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IAEA Says Iran Nuclear Fuel Deal Still On


Iran's Bushehr nuclear power plant. The IAEA's offer would let Iran send uranium abroad for enrichment and receive fuel in return.

Iran's Bushehr nuclear power plant. The IAEA's offer would let Iran send uranium abroad for enrichment and receive fuel in return.

VIENNA (Reuters) - A proposal for Iran to send most of its enriched uranium abroad to allay fears it will be used to make atom bombs remains on the table, the UN nuclear watchdog said today, despite Tehran's rejection of key terms.

Diplomats versed in the IAEA's contacts with Iran said on January 19 that Tehran, after months of dismissive or ambiguous remarks made through the media, had notified the UN watchdog that it could not accept central aspects of the draft deal.

The United States swiftly rejected Tehran's reply -- which diplomats said was delivered by Iran's IAEA envoy to new agency director-general Yukiya Amano in a meeting earlier this month -- as "inadequate."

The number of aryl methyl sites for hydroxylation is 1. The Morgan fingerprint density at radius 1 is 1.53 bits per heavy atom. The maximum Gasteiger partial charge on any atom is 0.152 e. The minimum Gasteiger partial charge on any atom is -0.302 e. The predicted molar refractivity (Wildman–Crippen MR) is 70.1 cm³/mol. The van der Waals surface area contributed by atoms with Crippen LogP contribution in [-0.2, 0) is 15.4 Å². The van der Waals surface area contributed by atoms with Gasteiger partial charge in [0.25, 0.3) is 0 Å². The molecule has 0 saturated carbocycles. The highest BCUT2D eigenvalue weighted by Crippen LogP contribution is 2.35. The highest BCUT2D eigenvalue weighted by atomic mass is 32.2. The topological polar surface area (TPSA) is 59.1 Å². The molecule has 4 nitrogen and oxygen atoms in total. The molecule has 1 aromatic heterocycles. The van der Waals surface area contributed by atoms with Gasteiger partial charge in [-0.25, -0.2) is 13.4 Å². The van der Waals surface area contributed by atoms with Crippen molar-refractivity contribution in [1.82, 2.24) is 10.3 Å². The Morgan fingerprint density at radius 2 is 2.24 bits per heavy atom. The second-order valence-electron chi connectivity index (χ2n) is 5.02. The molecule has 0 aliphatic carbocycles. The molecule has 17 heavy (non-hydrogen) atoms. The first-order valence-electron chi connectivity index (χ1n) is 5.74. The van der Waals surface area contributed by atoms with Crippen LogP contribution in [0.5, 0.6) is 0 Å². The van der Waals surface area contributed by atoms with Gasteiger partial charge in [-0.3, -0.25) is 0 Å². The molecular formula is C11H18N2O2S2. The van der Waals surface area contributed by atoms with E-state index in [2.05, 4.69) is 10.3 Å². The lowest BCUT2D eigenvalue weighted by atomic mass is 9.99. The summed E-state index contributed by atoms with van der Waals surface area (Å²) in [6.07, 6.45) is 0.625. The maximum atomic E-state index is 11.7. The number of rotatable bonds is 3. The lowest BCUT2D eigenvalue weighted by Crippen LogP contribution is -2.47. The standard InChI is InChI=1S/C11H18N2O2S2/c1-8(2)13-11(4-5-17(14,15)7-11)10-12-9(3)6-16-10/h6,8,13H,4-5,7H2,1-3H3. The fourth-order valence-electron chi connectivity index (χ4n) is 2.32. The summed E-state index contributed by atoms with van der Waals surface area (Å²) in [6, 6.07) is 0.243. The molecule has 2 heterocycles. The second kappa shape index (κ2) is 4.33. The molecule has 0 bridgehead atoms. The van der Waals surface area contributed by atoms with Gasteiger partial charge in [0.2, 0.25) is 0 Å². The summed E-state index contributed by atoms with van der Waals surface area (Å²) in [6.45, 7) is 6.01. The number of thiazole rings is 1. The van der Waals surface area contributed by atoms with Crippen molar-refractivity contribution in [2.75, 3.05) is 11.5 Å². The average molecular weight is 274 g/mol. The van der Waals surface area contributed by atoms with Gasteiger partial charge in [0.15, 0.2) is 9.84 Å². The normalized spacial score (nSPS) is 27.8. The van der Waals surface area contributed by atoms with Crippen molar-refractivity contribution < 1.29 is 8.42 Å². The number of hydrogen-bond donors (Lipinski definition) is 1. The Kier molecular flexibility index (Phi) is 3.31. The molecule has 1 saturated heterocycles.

"The proposal made by the IAEA in October 2009, which was supported by France, Russia, and the United States, continues to be on the table," International Atomic Energy Agency spokeswoman Gill Tudor told Reuters in Vienna.

"The IAEA will continue to work in good faith as an impartial intermediary. We hope that agreement among the parties will be reached as quickly as possible [to] contribute to the establishment of confidence," she said.

Iran's failure to meet an effective U.S. deadline of December 31 to accept the October plan devised by then-IAEA chief Muhammad el-Baradei has prompted six world powers to start considering possible harsher sanctions against the Islamic Republic.

Asked for details of Iran's answer to Amano, Tudor said the IAEA was in no position to "discuss the views of the parties involved but is aware they are considering the best solution." She would not elaborate, citing political sensitivities.

Under the deal, Iran would transfer 70 percent of its stock of low-enriched uranium (LEU) abroad and in return receive fuel for a medical research reactor.

The deal aimed to reduce Iran's LEU reserve below the quantity needed for the fissile core of a nuclear weapon, if it were enriched to a high degree of purity.
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